My examination of landlocked nations was only partially completed after the Lowest Landlocked Elevation article. Cracks in the earth were forbidding, often hellish places and I wanted to see how the next stack of nations differed, the landlocked places above sea level by the slimmest of margins. In contrast, those lowpoints tended to occur where rivers exited landlocked nations on their eventual journeys to the sea.
Vicinity of Palanca, Moldova
The border between Moldova and Ukraine was a crazy, complicated mess. They’d been trying to detangle their respective claims consistently since signing a treaty in 2001. Numerous disagreements continued to exist without any clear resolution or schedule. Ukraine granted Moldova a path to the sea during early negotiations, a 430 metre frontage on the Danube River where they established a port at Giurgiulesti. In return they were supposed to settle additional issues including a Moldovan land transfer at Palanca so that Ukraine could obtain more direct access between Odessa and Reni. That hasn’t happened yet. Anyway, Ukraine probably had much more pressing issues to deal with on their Russian border.
That was a long way of saying that the lowest point of elevation in Moldova (map) — also it’s eastern most point — located along the Dniester River in Palanca may or may not become part of Ukraine some day. For now, while the spot remains firmly in Moldova and until the two nations resolve their differences, Moldova has the lowest positive elevation of any landlocked nation at about 2 metres (7 feet).
The Kingdom of Swaziland was sandwiched firmly between South Africa and Mozambique, a tiny grain of sand set upon a mighty continent, a mere 200 kilometres (120 miles) by 130 kilometres (81 miles). It had an impressive river flowing completely across its width however, the Maputo or Great Usutu, or Lusutfu or Suthu, or whatever local residents wished to call it while it passed along. Dense jungle and steep banks separated it from its people. Swiftly flowing water made it unnavigable for much of its length. However it flattened and calmed as it approached the border (map) with Mozambique, making Swaziland’s lowest elevation only 21 metres (69 feet). Meanwhile, modern tourism finally found a role for that raging river through the wild Swaziland interior. It became a hotspot for commercial whitewater rafting.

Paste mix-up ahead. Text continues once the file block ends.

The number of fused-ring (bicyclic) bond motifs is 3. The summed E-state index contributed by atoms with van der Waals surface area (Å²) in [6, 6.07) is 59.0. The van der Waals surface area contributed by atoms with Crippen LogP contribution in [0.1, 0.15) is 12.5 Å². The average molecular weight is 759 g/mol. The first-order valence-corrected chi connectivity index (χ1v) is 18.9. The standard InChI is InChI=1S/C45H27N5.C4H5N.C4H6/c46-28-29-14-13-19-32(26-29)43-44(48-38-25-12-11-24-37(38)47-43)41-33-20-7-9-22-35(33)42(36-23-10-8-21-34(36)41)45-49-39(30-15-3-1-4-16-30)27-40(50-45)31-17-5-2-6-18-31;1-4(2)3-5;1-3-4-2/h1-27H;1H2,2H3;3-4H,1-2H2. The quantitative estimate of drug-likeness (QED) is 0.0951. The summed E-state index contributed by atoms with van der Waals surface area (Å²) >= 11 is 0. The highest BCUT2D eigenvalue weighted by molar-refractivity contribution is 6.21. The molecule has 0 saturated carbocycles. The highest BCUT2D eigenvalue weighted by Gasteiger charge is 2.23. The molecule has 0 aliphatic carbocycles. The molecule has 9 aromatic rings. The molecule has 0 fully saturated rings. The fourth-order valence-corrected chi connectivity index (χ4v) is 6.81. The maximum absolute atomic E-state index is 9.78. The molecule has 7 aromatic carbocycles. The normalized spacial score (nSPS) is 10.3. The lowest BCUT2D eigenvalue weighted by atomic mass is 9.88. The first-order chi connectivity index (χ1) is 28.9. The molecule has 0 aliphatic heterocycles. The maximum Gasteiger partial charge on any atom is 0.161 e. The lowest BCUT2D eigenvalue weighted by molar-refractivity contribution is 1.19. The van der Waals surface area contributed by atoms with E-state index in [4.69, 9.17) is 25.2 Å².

Bridge in Kayes by Evgeni Zotov on Flickr (cc)
Mali’s lowpoint may have impressed me the most. It occurred on the Sénégal River at the Mali-Mauritania-Sénégal tripoint (map) something like 300 kilometres upstream from the coast. Yet, amazingly it had an elevation of only about 23 metres (75 feet). The nearest Mali settlement was called Tafacirga although I couldn’t find anything worth mentioning about it. However the area fell within the Kayes Region which had a capital of the same name. Kayes, the city, housed a fairly sizable population, about 125 thousand. It was known as the Pressure Cooker of Africa because of its stifling humidity. Extreme heat and extreme humidity all in one convenient place? I think I’ll pass.
The Iron Gate by STML on Flickr (cc)
Serbia’s lowest elevation seemed much more hospitable, downright pleasant just downstream from a lovely gorge on the Danube known as the Iron Gates (map). The river here split the Carpathian Mountains from the Balkan Mountains, and while both banks displayed impressive towering elevations the river itself sat at only 28 metres (92 feet) where it left Serbia. The Iron Gates once created a formidable obstacle on the Danube. Its name invoked its power; many found it impenetrable. Blasting and dam construction in the 20th Century obliterated rapids and rocks, creating a placid, scenic passage through the gorge. The Serbian side of the riverbank was then preserved as Djerdap National Park.
Saint Peter's Square from the Dome of St. Peter's Basilica by Kevin Schludermann on Flickr (cc)
Fiddle around with geo-oddities long enough and every compilation of geographic extremes points to Vatican City eventually. I won’t spend much time on this one except to note that Vatican City was the first entry on the Lowest Positive Elevation list of landlocked nations that didn’t have a river at its lowpoint. It was right there on Saint Peter’s Square (map), at a mere 33 metres (108 feet). I thought the timing might be right to provide serious geo-geek with something worth mentioning at the next Christmas Party. Impress and amaze your friends and neighbors with this most trivial of claims!
(¹) A couple of 12MC readers mentioned Moldova in the previous comments, a danger I knew I ran when I planned multiple articles on a subject without informing anyone. I’ll provide some additional foreshadowing this time — the next article will extend this analysis to landlocked U.S. states. Next stop, Arkansas!